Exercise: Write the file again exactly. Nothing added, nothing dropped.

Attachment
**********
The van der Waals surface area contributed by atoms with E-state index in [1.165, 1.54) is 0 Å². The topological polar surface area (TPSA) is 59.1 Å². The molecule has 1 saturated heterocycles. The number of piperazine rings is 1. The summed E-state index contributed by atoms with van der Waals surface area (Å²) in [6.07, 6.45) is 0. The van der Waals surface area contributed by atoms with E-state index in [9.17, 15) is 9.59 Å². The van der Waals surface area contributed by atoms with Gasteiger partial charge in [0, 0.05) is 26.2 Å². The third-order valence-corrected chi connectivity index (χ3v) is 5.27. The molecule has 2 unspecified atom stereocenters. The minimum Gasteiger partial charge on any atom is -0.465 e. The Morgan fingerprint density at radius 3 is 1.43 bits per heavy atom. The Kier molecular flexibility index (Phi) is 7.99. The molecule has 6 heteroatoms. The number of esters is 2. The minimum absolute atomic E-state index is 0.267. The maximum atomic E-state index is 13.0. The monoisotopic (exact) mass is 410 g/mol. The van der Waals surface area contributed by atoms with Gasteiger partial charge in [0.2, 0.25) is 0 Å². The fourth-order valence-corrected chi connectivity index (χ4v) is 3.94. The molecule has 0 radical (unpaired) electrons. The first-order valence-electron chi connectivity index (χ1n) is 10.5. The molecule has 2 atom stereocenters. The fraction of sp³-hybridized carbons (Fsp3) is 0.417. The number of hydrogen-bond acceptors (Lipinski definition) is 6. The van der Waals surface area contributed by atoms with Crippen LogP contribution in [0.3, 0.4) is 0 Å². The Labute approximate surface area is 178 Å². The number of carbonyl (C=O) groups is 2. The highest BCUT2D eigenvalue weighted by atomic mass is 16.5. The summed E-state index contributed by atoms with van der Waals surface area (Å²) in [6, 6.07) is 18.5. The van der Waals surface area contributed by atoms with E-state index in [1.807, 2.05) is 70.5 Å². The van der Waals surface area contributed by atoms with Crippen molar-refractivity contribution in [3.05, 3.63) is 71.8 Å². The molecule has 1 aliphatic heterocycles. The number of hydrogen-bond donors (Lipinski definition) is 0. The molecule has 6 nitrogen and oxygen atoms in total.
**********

The van der Waals surface area contributed by atoms with E-state index in [1.165, 1.54) is 0 Å². The topological polar surface area (TPSA) is 59.1 Å². The molecule has 1 saturated heterocycles. The number of piperazine rings is 1. The summed E-state index contributed by atoms with van der Waals surface area (Å²) in [6.07, 6.45) is 0. The van der Waals surface area contributed by atoms with E-state index in [9.17, 15) is 9.59 Å². The van der Waals surface area contributed by atoms with Gasteiger partial charge in [0, 0.05) is 26.2 Å². The third-order valence-corrected chi connectivity index (χ3v) is 5.27. The molecule has 2 unspecified atom stereocenters. The minimum Gasteiger partial charge on any atom is -0.465 e. The Morgan fingerprint density at radius 3 is 1.43 bits per heavy atom. The Kier molecular flexibility index (Phi) is 7.99. The molecule has 6 heteroatoms. The number of esters is 2. The minimum absolute atomic E-state index is 0.267. The maximum atomic E-state index is 13.0. The monoisotopic (exact) mass is 410 g/mol. The van der Waals surface area contributed by atoms with Gasteiger partial charge in [0.2, 0.25) is 0 Å². The fourth-order valence-corrected chi connectivity index (χ4v) is 3.94. The molecule has 0 radical (unpaired) electrons. The first-order valence-electron chi connectivity index (χ1n) is 10.5. The molecule has 2 atom stereocenters. The fraction of sp³-hybridized carbons (Fsp3) is 0.417. The number of hydrogen-bond acceptors (Lipinski definition) is 6. The van der Waals surface area contributed by atoms with Crippen LogP contribution in [0.3, 0.4) is 0 Å². The Labute approximate surface area is 178 Å². The number of carbonyl (C=O) groups is 2. The highest BCUT2D eigenvalue weighted by atomic mass is 16.5. The summed E-state index contributed by atoms with van der Waals surface area (Å²) in [6, 6.07) is 18.5. The van der Waals surface area contributed by atoms with E-state index in [1.807, 2.05) is 70.5 Å². The van der Waals surface area contributed by atoms with Crippen molar-refractivity contribution in [3.05, 3.63) is 71.8 Å². The molecule has 1 aliphatic heterocycles. The number of hydrogen-bond donors (Lipinski definition) is 0. The molecule has 6 nitrogen and oxygen atoms in total.